Saccharides – the natural sugars found in fruits, vegetables and nuts – are definitely good for your body, and it seems that they are good for your brain as well.
Ms Talitha Best, a PhD researcher in the School of Psychology at Flinders University, is exploring the relationship between dietary saccharide intake and the performance of mental tasks in adults.
Ms Best said an initial phase of the project, using aged subjects, had found increased intake of saccharides measurably improved mental performance.
“Now we are trying to tease out these effects and what they contribute to health and well-being in the ordinary, middle-aged population, including how people do in cognitive and memory performance,” she said.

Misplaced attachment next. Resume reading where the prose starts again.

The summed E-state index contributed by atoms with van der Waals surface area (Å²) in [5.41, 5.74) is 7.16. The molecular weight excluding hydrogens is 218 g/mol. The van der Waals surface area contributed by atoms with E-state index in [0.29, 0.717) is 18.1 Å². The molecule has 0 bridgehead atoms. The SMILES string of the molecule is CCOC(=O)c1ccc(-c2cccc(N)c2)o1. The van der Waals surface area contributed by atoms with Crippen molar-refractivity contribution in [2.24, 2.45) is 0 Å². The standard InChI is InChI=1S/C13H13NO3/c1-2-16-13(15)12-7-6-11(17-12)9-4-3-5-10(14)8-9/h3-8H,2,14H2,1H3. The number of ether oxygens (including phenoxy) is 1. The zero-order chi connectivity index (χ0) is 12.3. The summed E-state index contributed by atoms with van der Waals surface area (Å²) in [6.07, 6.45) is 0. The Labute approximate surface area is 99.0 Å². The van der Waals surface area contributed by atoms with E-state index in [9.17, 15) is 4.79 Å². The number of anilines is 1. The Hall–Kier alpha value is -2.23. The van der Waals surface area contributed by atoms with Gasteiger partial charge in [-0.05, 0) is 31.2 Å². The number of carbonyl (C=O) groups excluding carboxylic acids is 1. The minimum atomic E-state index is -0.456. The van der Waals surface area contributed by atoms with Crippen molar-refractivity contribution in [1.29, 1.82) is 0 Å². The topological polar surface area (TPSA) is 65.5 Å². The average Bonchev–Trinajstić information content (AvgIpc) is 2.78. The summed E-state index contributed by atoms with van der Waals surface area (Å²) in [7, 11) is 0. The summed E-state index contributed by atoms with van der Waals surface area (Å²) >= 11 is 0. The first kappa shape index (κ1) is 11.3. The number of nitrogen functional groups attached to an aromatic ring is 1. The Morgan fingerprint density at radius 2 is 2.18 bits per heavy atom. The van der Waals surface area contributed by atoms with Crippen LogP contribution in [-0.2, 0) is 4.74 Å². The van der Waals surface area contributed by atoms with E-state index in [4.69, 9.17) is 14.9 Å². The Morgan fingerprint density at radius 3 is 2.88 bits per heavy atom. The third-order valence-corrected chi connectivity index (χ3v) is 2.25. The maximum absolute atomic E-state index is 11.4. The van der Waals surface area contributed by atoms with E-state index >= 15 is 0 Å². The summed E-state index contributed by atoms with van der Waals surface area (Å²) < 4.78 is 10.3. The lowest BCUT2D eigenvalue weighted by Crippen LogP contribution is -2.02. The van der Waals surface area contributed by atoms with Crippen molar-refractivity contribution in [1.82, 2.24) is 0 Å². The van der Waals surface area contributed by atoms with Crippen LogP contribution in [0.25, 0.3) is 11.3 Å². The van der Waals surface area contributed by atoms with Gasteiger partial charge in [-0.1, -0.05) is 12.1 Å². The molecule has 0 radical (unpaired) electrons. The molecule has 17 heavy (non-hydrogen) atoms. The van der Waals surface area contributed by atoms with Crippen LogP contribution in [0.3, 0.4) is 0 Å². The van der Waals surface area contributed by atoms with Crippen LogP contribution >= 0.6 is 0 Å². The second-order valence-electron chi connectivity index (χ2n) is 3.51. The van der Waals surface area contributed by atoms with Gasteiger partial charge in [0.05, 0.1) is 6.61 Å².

The trial runs for 12 weeks, during which the volunteers supplement their normal meals with either an active or inactive saccharide treatment. Participants come into the University to perform a range of word and picture-based memory tests and problem-solving activities both before and after the 12-week program to enable comparative differences in performance to be measured.
Ms Best said the volunteers’ diets will initially be assessed via a food diary to establish a nutritional “base-line” before the trial begins.
Ms Best said the project is seeking more than 50 volunteers in good health who are aged between 45 and 60 years.